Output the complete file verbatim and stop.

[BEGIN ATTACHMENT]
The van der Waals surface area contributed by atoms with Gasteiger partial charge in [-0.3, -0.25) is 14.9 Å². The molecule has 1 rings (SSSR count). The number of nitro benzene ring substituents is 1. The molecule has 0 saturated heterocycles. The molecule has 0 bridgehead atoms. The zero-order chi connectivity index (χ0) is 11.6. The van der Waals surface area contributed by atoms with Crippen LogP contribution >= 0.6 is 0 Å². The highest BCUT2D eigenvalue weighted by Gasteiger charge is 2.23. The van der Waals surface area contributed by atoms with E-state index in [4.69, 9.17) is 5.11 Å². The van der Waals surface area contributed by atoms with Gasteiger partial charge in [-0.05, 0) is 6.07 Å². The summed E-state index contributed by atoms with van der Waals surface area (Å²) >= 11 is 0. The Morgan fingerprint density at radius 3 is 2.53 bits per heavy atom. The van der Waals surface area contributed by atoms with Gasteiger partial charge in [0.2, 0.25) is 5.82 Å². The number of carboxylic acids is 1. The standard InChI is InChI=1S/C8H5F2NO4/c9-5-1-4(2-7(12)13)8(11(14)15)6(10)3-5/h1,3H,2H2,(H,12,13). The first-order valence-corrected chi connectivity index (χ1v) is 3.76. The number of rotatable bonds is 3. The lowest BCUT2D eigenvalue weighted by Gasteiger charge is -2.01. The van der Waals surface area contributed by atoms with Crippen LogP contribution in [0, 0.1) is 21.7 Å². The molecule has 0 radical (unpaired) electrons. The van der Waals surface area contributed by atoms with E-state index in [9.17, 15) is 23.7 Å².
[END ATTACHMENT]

The van der Waals surface area contributed by atoms with Gasteiger partial charge in [-0.3, -0.25) is 14.9 Å². The molecule has 1 rings (SSSR count). The number of nitro benzene ring substituents is 1. The molecule has 0 saturated heterocycles. The molecule has 0 bridgehead atoms. The zero-order chi connectivity index (χ0) is 11.6. The van der Waals surface area contributed by atoms with Crippen LogP contribution >= 0.6 is 0 Å². The highest BCUT2D eigenvalue weighted by Gasteiger charge is 2.23. The van der Waals surface area contributed by atoms with E-state index in [4.69, 9.17) is 5.11 Å². The van der Waals surface area contributed by atoms with Gasteiger partial charge in [-0.05, 0) is 6.07 Å². The summed E-state index contributed by atoms with van der Waals surface area (Å²) >= 11 is 0. The Morgan fingerprint density at radius 3 is 2.53 bits per heavy atom. The van der Waals surface area contributed by atoms with Gasteiger partial charge in [0.2, 0.25) is 5.82 Å². The number of carboxylic acids is 1. The standard InChI is InChI=1S/C8H5F2NO4/c9-5-1-4(2-7(12)13)8(11(14)15)6(10)3-5/h1,3H,2H2,(H,12,13). The first-order valence-corrected chi connectivity index (χ1v) is 3.76. The number of rotatable bonds is 3. The lowest BCUT2D eigenvalue weighted by Gasteiger charge is -2.01. The van der Waals surface area contributed by atoms with Crippen LogP contribution in [0, 0.1) is 21.7 Å². The molecule has 0 radical (unpaired) electrons. The van der Waals surface area contributed by atoms with E-state index in [9.17, 15) is 23.7 Å².